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Tuesday, January 3, 2017

Movies About Artists--Pollock

Ed Harris directed, starred in, and did all the painting
himself in making Pollock. Squeeze, drip, and dry.
Having written about two movies dealing with artists of the distant past (van Gogh and Michelangelo) it's a rather refreshing change to delve into one from the more recent past, Ed Harris' directorial debut and starring vehicle, Pollock. As bio-pics go, Harris's Pollock is relatively recent--taking place in the 1940s and 50s, and released in 2000. The screenplay was taken from the book, Jackson Pollock: an American Saga by Steven Naifeh and Gregory White Smith. The film was a long-term personal project for Harris based on his previous reading of Pollock's biography some ten years earlier. Filming, however, took a mere 50 days with a six-week layoff after forty days so Harris had time to gain thirty pounds and grow a beard.

Harris, like many directors when they are unsure
of a scene, film it first in 16mm or digital video.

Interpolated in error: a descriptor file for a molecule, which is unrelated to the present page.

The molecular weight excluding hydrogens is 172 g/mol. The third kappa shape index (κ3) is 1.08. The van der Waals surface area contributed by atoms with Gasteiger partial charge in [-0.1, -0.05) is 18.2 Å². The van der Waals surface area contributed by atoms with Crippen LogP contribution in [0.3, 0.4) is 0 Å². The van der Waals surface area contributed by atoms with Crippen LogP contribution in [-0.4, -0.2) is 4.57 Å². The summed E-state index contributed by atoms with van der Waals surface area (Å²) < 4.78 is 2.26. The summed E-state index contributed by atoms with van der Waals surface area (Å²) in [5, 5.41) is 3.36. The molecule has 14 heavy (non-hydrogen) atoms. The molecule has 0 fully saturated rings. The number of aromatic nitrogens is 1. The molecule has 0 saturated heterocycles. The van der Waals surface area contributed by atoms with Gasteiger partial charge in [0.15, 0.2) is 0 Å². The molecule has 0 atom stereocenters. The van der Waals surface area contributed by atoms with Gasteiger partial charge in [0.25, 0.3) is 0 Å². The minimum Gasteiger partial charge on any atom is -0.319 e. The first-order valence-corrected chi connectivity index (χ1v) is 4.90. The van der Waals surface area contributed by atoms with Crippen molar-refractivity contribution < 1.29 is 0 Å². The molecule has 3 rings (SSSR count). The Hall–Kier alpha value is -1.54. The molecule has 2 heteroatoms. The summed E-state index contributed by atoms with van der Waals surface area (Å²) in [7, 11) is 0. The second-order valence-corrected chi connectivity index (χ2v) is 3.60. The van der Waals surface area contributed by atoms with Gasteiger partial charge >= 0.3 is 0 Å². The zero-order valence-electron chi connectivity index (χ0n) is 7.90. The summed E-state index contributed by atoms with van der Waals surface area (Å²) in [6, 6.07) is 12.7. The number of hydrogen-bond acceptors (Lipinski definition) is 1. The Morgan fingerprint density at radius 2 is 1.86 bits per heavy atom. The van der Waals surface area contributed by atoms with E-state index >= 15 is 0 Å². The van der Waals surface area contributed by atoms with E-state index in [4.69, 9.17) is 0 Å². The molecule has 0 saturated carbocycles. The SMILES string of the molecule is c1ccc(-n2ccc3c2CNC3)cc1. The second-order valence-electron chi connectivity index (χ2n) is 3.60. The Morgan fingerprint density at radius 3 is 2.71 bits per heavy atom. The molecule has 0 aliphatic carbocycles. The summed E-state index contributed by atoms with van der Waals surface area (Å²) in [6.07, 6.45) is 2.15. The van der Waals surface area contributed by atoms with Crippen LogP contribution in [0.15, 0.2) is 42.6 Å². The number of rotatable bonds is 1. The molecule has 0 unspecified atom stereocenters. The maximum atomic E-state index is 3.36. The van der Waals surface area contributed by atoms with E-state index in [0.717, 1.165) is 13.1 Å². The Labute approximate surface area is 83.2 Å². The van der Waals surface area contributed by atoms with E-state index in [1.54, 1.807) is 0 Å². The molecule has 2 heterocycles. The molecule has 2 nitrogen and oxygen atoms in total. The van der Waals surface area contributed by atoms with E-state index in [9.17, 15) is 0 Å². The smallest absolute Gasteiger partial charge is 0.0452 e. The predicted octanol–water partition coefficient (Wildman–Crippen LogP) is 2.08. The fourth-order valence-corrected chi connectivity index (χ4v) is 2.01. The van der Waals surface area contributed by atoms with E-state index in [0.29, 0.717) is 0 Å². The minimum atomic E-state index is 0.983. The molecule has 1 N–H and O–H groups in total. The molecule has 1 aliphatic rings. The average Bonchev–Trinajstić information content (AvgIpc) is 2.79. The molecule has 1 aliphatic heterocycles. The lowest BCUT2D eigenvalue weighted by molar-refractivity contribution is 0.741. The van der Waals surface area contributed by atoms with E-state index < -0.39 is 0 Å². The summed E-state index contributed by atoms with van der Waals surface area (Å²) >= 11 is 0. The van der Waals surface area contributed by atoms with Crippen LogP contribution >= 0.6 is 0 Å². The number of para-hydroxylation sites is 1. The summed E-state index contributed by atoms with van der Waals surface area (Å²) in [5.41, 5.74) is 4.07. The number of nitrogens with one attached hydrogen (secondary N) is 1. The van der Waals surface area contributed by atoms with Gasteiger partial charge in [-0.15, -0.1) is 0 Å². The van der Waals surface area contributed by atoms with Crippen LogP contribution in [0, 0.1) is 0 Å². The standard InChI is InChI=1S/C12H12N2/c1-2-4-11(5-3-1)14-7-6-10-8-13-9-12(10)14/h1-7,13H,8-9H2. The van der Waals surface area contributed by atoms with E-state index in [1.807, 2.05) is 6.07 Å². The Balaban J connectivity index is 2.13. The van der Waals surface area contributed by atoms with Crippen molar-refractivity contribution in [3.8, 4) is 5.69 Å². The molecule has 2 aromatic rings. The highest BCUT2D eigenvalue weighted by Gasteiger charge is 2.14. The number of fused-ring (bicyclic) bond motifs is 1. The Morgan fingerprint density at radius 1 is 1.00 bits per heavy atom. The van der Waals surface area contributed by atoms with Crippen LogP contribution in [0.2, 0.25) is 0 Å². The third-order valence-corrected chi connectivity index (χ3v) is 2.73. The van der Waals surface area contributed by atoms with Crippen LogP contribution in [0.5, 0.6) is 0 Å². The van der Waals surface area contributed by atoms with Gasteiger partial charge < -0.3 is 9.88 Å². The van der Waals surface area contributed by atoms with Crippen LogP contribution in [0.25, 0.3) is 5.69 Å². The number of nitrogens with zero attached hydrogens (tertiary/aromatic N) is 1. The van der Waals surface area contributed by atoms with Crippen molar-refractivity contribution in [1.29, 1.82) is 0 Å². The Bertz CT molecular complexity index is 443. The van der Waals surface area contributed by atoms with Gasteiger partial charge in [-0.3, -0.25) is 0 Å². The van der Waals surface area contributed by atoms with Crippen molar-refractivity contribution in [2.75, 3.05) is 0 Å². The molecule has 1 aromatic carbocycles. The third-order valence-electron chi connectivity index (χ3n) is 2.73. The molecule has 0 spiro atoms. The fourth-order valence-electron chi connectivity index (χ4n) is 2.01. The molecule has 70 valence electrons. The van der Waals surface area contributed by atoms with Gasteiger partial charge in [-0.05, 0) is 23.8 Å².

I don't normally get involved in recounting the plot when writing about movies, much less those about well-known painters, We all know how this movie ends. However, most people know very little as to how it begins or the turbulent, tragic course of Jackson Pollock's forty-four years and less than ten years of fame (or notoriety). Jackson Pollock was born in 1912. Ed Harris was born in 1950, about the time Pollock made his big splash into the new York world of Modern Art. Yet, in some ways, Harris's portrayal of the painter is so intensely personal, he seems to look, act, and even paint more like Pollock than Pollock himself. Harris was not at all surprised to be nominated for an Academy Award for his role, and was likely just as pleased (though perhaps surprised) that his co-star, Marcia Gay Harden, who played his long-suffering wife, Lee Krasner, was nominated as Best Supporting Actress. He was, however, likely surprised and dismayed when she won and he didn't. From that point on, she received equal billing on all the film's poster advertising (top).

Pollock popularized "gestural" painting in the 1950s
as captured here in a still from Hans Namath's film.

Casting is one of the
most critical roles of
a director.